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Caliendo: Wisconsin Recall Outcome Depends On Mobilization

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Walker, Barrett Support Signs

Signs supporting Wisconsin Gov. Scott Walker and opponent Tom Barrett in the recall election Tuesday. (Credit: CBS)

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CHICAGO (CBS) — Both Republicans and Democrats are watching the gubernatorial recall election in Wisconsin very closely, as it could have implications for the presidential race.

Political analyst Stephen Caliendo says regardless of the outcome, the election has ensured that worker’s rights will have to be on the agenda during the presidential race. And as for the outcome of the race between controversial Republican Gov. Scott Walker and Democratic Milwaukee Mayor Tom Barrett, Caliendo says it will likely all depend on mobilization, and the resulting voter turnout.

Caliendo says there is a lesson to be learned for elected officials who challenge workers’ rights, regardless of whether Walker gets to keep his job.

“From a political science perspective, I think we already know what we’re going to know, which is that if you’re going to try to take away rights of workers, there’s going to be a backlash,” Caliendo said. “Now, the outcome today matters in terms of how it’s actually going to play out, and I think mobilization comes into play there – that is, how many people are going to get out to vote. But I think Republican governors are going to have to move very carefully if they’re going to do this, because they’re going to understand there’s going to be pushback.”

Meanwhile, while President Barack Obama and his campaign have not involved themselves directly in the Wisconsin race, workers’ rights will inevitably be on the agenda during the presidential race now, Caliendo says.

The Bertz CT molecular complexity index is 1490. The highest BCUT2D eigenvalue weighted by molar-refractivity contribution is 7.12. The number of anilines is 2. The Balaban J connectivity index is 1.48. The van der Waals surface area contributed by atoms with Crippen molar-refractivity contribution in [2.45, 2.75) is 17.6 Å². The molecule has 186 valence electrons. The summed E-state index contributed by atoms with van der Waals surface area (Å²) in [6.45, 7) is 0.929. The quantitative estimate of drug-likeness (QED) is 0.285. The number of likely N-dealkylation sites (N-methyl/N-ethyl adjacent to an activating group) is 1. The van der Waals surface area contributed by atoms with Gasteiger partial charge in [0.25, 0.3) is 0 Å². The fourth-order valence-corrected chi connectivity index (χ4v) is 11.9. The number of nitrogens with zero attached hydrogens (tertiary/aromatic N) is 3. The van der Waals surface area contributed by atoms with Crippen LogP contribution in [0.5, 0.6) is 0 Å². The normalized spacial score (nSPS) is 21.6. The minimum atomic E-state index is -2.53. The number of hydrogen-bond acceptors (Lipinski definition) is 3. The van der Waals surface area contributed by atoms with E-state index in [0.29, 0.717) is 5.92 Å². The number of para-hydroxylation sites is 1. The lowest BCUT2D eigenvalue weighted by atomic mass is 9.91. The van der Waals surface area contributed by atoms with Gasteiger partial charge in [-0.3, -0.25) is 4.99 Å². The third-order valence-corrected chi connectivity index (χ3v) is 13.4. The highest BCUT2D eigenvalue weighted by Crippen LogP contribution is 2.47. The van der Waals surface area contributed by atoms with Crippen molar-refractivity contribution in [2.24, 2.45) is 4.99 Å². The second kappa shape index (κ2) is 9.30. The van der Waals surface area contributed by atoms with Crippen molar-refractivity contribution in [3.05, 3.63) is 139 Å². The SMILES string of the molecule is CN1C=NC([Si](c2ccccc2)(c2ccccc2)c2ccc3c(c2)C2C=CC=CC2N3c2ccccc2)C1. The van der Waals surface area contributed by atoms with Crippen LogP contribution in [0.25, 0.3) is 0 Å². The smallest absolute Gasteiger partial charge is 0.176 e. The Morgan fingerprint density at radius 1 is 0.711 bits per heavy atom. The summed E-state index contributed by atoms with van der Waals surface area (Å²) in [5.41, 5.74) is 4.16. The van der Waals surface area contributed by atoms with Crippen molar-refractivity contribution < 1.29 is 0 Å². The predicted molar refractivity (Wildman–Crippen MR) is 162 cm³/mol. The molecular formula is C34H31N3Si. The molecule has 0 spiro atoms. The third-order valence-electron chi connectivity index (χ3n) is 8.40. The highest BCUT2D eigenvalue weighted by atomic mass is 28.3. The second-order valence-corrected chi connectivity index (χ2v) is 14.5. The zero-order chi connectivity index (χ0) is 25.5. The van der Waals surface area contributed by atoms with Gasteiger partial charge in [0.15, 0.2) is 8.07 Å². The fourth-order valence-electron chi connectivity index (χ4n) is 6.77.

“I think that the most important thing is that this is on the agenda now,” he said. “There’s going to have to be some discussion about the rights of workers; where the place for unions are in the United States in the 21st century, particularly during economic tough times.”

And given that there is not much of a swing vote, turnout will be crucial, Caliendo said.

“The recent polls show that there are very few undecided voters. Folks have made up their minds for whom they want to cast a ballot,” Caliendo said. “The difference is now whether they’re going to show up.”

If Walker is reelected, Caliendo says it will help catapult his image farther into the national spotlight. But he is already widely popular on the far right regardless, Caliendo points out.

“Even if he doesn’t win, he’s already become the darling of the Tea Party, and lots of folks on the far right are heralding him as an up-and-coming player in Republican politics, so no matter what happens, I think he has a future there,” Caliendo said.

Walker has been cast as both a villain and a hero ever since he pushed through a bill to end virtually all collective bargaining rights for unionized state employees last year.

Two recent polls have shown Walker leading Barrett by margins of three to seven percent. But those leads are within the margin of error for recent polls, meaning the race could be a dead heat.

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